M-22, Salzburger Festspiele (released February 13, 2007)
As one of the centerpieces of a festival of all of Mozart's operas, Magic Flute was crucial. The Salzburg Festival's last new production of the opera, a revisionist monstrosity by Graham Vick, was out of the question, so Pierre Audi did some renovations on a production of Magic Flute made for De Nederlandse Opera in Amsterdam in the 1990s. With bright, multichromatic sets by Karel Appel and costumes by Jorge Jara, this Flute seems to be transpiring in a 60s acid trip or (not unrelated?) a Dr. Seuss story. Papageno's laid-back attitude is explained by his being costumed as a bright yellow Rastafarian, minus the doobie. Sarastro, in pale face paint, is accompanied by what look like Loraxes rather than lions. In Act I, the Queen of the Night is a bright green version of Thing 1 and Thing 2, while the Alpine climber outfits for the Three Ladies are vintage Bartholomew Cubbins.
Master Ionarts, who has proclaimed Flute his favorite opera, was able to follow the action and seemed to like the wild, colorful setting. I am not so sure that it added anything to the opera, although the staging of the trials was among the best I have seen, with the chorus wearing helmets with actual flames coming out of them and a fountain bursting into the middle of the stage. Audi also feels that Sarastro has to save or forgive the Queen of the Night, which was also done in the Santa Fe staging last season, although in a slightly different way. The libretto says only that the Queen and her ladies lose all their power and then sink down into the stage defeated.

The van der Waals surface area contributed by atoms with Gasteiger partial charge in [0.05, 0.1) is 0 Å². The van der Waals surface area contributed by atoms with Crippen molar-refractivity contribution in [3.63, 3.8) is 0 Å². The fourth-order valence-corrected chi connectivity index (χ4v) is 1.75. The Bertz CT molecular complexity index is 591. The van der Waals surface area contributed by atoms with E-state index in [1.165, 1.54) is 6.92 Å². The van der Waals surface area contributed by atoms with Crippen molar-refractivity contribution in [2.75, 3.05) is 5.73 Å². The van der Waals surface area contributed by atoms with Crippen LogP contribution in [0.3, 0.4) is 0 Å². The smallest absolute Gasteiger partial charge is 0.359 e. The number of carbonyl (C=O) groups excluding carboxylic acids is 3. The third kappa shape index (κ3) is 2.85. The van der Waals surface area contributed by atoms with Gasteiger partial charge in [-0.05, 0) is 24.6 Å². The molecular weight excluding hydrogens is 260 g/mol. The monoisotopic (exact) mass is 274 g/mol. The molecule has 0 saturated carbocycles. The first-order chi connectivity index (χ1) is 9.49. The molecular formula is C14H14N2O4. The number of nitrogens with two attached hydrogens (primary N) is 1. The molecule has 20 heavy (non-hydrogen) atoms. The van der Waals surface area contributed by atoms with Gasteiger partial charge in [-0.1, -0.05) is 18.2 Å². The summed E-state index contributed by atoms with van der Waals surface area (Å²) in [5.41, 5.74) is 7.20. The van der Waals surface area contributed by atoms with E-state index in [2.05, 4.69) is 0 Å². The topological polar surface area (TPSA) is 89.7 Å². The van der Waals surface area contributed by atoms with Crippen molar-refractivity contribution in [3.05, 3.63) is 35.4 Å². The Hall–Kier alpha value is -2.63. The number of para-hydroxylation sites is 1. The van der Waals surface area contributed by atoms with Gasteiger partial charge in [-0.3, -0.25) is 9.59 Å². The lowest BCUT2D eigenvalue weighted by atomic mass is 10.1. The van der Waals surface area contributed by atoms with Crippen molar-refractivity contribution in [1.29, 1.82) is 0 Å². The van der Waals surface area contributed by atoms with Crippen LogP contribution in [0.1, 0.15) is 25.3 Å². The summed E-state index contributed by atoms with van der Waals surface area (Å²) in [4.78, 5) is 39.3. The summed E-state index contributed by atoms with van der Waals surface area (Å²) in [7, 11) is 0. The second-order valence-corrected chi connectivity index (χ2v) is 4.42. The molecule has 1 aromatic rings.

The cast was excellent, beginning with René Pape looking perhaps a trifle bored with his umpteenth excellent turn as Sarastro. Diana Damrau is one of the leading Queens of the Night on the stage today, and she was thrilling to watch. Vocally, I tend to prefer a singer with a lighter, more razor-precise technique in this role, but Damrau lives the Queen, speaking and singing, in a way that was all spit venom and blistering malice (see her rendition of "Der Hölle Rache" in the video below). The best surprise of the cast was Genia Kühmeier's Pamina, more substantial than Natalie Dessay (in many ways, the Pamina of my dreams) but packing a punch within a sharp sense of line (her splendid "Ach,ich fühl's" is on YouTube, of course). Christian Gerhaher, in spite of the ridiculous costume, was a wry Papageno, with the exquisite pronunciation and diction one would expect from such an accomplished, German-born Lieder singer. The only disappointment was Paul Groves, who seemed a little old and beefy as Tamino. Can all of you opera directors agree, after this and The First Emperor, that Paul Groves and hair extensions are not a good match? The Vienna Philharmonic and Staatsopernchor are both in excellent form under the authoritative baton of Riccardo Muti.
Decca DVD 074 3159
More on Le Nozze di Figaro tomorrow.